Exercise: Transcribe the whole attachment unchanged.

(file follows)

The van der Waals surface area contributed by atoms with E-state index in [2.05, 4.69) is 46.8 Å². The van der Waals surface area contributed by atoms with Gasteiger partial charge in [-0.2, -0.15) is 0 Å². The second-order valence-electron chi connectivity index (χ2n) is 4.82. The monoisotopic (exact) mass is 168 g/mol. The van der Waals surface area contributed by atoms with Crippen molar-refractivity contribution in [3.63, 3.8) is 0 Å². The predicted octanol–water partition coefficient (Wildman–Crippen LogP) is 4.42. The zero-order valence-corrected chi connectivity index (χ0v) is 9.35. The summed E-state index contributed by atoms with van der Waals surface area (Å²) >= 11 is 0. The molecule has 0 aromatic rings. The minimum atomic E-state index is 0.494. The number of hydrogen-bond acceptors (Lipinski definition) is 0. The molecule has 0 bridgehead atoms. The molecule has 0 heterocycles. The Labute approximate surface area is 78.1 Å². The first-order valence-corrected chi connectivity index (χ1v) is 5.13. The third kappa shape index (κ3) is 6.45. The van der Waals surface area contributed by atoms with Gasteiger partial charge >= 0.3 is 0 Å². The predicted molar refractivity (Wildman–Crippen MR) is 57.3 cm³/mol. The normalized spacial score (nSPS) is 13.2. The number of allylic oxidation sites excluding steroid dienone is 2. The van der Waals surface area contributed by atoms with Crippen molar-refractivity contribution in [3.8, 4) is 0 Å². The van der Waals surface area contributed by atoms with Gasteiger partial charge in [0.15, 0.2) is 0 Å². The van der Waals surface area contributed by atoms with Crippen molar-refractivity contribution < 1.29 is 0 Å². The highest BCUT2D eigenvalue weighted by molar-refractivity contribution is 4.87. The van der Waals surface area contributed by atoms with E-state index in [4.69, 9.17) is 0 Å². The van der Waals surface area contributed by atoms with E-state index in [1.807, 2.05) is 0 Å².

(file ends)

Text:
The van der Waals surface area contributed by atoms with E-state index in [2.05, 4.69) is 46.8 Å². The van der Waals surface area contributed by atoms with Gasteiger partial charge in [-0.2, -0.15) is 0 Å². The second-order valence-electron chi connectivity index (χ2n) is 4.82. The monoisotopic (exact) mass is 168 g/mol. The van der Waals surface area contributed by atoms with Crippen molar-refractivity contribution in [3.63, 3.8) is 0 Å². The predicted octanol–water partition coefficient (Wildman–Crippen LogP) is 4.42. The zero-order valence-corrected chi connectivity index (χ0v) is 9.35. The summed E-state index contributed by atoms with van der Waals surface area (Å²) >= 11 is 0. The molecule has 0 aromatic rings. The minimum atomic E-state index is 0.494. The number of hydrogen-bond acceptors (Lipinski definition) is 0. The molecule has 0 bridgehead atoms. The molecule has 0 heterocycles. The Labute approximate surface area is 78.1 Å². The first-order valence-corrected chi connectivity index (χ1v) is 5.13. The third kappa shape index (κ3) is 6.45. The van der Waals surface area contributed by atoms with Gasteiger partial charge >= 0.3 is 0 Å². The predicted molar refractivity (Wildman–Crippen MR) is 57.3 cm³/mol. The normalized spacial score (nSPS) is 13.2. The number of allylic oxidation sites excluding steroid dienone is 2. The van der Waals surface area contributed by atoms with Crippen molar-refractivity contribution in [3.8, 4) is 0 Å². The van der Waals surface area contributed by atoms with Gasteiger partial charge in [0.15, 0.2) is 0 Å². The van der Waals surface area contributed by atoms with Crippen molar-refractivity contribution < 1.29 is 0 Å². The highest BCUT2D eigenvalue weighted by molar-refractivity contribution is 4.87. The van der Waals surface area contributed by atoms with E-state index in [4.69, 9.17) is 0 Å². The van der Waals surface area contributed by atoms with E-state index in [1.807, 2.05) is 0 Å².